The drug is a close relative of ketamine, a powerful medication used in hospitals primarily as an anesthetic; recent scientific studies have also shown its potential with treatment-resistant depression and suicidal ideation. Ketamine is also used recreationally — and illegally — as a club drug known as Special K. It generates an intense high and dissociative effects.

Esketamine targets a different brain pathway than approved antidepressants, many of which have been around for decades. It is expected to be used in combination with antidepressants, but the latter can take a month or two to take effect. Esketamine, on the other hand, might have an effect within hours or days, according to an FDA briefing document.

The drug was designated as a breakthrough therapy in 2013, intending to “expedite the development and review of drugs for serious or life-threatening conditions,” the FDA says. First-line treatments don’t work for roughly 30% to 40% of patients with major depressive disorder, according to the briefing document.

(CBS)

The FDA does not have to follow the recommendation of advisory committees, though it often does.

However, the research behind esketamine has come under some criticism, with two of five key studies failing to meet their primary endpoints. Only one of these studies is a positive short-term trial, whereas most FDA-approved antidepressants are backed by at least two, according to the briefing document. But Janssen has maintained that the overall picture is positive.

Adverse events tended to occur in the first two hours patients received the drug, including sedation, blood pressure increases and dissociation. For this reason, patients wouldn’t be able to pick it up at a local pharmacy; it would be given under the supervision of health care professionals who can keep an eye on the person during those first two hours.

Because of the drug’s close relationship to ketamine, experts have also raised concerns about its potential for misuse and abuse. The clinical trials have not seen evidence of this risk, according to presentations made during the meeting.

Advisory panelists also expressed concern that not enough long-term data was available to characterize the drug’s cognitive effects and other health impacts down the line.

There were six deaths of patients taking esketamine in trials, including three suicides, but FDA materials concluded “it is difficult to consider these deaths as drug-related.”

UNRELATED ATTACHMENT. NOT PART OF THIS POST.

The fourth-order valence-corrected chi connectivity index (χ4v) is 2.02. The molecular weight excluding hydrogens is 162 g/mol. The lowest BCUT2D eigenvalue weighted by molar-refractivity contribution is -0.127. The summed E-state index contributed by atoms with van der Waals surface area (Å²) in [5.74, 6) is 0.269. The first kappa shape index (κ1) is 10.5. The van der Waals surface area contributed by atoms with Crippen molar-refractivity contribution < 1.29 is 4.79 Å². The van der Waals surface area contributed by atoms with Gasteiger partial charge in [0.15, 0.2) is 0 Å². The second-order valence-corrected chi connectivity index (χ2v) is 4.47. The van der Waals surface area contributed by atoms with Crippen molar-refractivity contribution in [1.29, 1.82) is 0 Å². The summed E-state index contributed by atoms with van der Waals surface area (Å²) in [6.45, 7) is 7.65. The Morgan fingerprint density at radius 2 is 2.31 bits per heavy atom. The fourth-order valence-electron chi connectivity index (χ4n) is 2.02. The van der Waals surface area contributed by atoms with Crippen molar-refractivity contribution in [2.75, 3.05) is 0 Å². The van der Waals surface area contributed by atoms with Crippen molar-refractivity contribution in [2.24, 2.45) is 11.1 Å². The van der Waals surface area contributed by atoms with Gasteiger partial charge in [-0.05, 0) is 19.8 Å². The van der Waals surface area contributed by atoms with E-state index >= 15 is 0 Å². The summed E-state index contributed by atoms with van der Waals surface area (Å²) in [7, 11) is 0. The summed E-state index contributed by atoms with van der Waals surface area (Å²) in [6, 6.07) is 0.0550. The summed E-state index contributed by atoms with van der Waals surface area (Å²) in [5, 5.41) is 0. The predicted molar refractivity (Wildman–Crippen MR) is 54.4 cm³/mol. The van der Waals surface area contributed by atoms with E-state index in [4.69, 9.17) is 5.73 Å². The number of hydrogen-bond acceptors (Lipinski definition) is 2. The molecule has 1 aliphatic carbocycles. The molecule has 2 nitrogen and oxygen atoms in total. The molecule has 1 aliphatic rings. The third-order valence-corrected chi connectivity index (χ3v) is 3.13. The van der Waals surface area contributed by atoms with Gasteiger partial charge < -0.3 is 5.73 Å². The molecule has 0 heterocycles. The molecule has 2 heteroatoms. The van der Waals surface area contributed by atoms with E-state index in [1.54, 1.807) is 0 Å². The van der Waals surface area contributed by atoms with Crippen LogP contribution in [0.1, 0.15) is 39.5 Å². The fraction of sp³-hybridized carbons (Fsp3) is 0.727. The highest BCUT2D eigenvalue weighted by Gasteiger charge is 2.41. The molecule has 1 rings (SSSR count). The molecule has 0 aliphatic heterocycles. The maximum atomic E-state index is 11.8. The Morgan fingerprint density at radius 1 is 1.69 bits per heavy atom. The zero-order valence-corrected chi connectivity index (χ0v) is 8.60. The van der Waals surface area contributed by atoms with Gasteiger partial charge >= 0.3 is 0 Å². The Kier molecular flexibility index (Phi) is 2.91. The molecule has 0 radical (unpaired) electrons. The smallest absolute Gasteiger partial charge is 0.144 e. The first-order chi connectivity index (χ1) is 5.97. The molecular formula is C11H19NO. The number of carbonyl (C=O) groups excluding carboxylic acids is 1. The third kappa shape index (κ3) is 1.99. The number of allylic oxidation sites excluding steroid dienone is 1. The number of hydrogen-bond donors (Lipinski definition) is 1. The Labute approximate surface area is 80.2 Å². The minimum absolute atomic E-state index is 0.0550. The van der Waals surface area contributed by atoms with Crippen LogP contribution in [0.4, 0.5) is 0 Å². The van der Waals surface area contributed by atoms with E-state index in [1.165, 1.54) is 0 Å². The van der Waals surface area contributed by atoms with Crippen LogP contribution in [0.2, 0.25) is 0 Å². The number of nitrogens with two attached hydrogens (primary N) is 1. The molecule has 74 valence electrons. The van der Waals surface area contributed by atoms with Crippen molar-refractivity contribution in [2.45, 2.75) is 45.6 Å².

The only current FDA-approved medication for treatment-resistant depression combines two other drugs already on the market. Other non-pharmaceutical treatments exist, such as electroconvulsive therapy.

In February, Janssen spokesman Greg Panico said no information about pricing was available at the time.

145+ EXCLUSIVE Letting Go Quotes That Will Guide You

Every day is a new chance to let go and feel peaceful because holding on to past hurts doesn’t fix anything. Replaying in the mind over and over again doesn’t change it, but releasing attachments will help you to create a strong sense of self. Letting go quotes will guide you through difficult time to … Read more145+ EXCLUSIVE Letting Go Quotes That Will Guide You

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Self-Worth: What Defines You?

I was thinking a lot about the no-self concept in Buddhism the other day, and my mind went to a really nerdy place: I asked myself: “So, where does your self-worth come from?” It’s an interesting question I think that for a lot of people, their self-worth comes from how productive they are in their … Read moreSelf-Worth: What Defines You?

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Researchers Find Clues That Depression May Speed Brain Aging

(AP) — Scientists are peeking inside living brains to tell if depression might worsen the natural decline in memory and thinking skills as people age — and they are finding some worrisome clues.

Depression has long been linked to certain cognitive problems, and depression late in life may be a risk factor for the development of Alzheimer’s. It’s not clear how.

But brain cells communicate by firing messages across connections called synapses, and Yale University researchers used a new brain scanning technique to check the levels of people’s synapses. They discovered that patients with mid-life depression had significantly lower synaptic density than healthy people the same age.

It’s a small study, and doesn’t prove depression was the cause. Researchers next plan to track people over time to measure changes in synapse levels.